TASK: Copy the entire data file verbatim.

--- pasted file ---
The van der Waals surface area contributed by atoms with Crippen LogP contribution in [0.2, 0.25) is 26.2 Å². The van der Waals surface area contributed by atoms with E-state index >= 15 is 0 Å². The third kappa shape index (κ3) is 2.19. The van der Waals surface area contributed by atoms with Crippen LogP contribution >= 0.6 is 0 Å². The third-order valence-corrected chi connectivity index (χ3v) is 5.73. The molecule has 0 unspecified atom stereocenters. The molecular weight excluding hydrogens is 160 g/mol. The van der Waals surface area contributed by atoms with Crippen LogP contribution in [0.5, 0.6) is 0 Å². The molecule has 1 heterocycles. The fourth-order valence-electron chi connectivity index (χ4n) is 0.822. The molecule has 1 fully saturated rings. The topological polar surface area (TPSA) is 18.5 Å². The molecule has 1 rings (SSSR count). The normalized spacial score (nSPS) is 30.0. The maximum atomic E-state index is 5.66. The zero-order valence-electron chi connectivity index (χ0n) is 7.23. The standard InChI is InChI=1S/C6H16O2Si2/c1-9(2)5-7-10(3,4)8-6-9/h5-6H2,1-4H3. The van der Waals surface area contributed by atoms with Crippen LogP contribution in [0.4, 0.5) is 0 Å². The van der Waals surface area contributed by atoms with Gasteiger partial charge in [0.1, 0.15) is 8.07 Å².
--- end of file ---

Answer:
The van der Waals surface area contributed by atoms with Crippen LogP contribution in [0.2, 0.25) is 26.2 Å². The van der Waals surface area contributed by atoms with E-state index >= 15 is 0 Å². The third kappa shape index (κ3) is 2.19. The van der Waals surface area contributed by atoms with Crippen LogP contribution >= 0.6 is 0 Å². The third-order valence-corrected chi connectivity index (χ3v) is 5.73. The molecule has 0 unspecified atom stereocenters. The molecular weight excluding hydrogens is 160 g/mol. The van der Waals surface area contributed by atoms with Crippen LogP contribution in [0.5, 0.6) is 0 Å². The molecule has 1 heterocycles. The fourth-order valence-electron chi connectivity index (χ4n) is 0.822. The molecule has 1 fully saturated rings. The topological polar surface area (TPSA) is 18.5 Å². The molecule has 1 rings (SSSR count). The normalized spacial score (nSPS) is 30.0. The maximum atomic E-state index is 5.66. The zero-order valence-electron chi connectivity index (χ0n) is 7.23. The standard InChI is InChI=1S/C6H16O2Si2/c1-9(2)5-7-10(3,4)8-6-9/h5-6H2,1-4H3. The van der Waals surface area contributed by atoms with Crippen LogP contribution in [0.4, 0.5) is 0 Å². The van der Waals surface area contributed by atoms with Gasteiger partial charge in [0.1, 0.15) is 8.07 Å².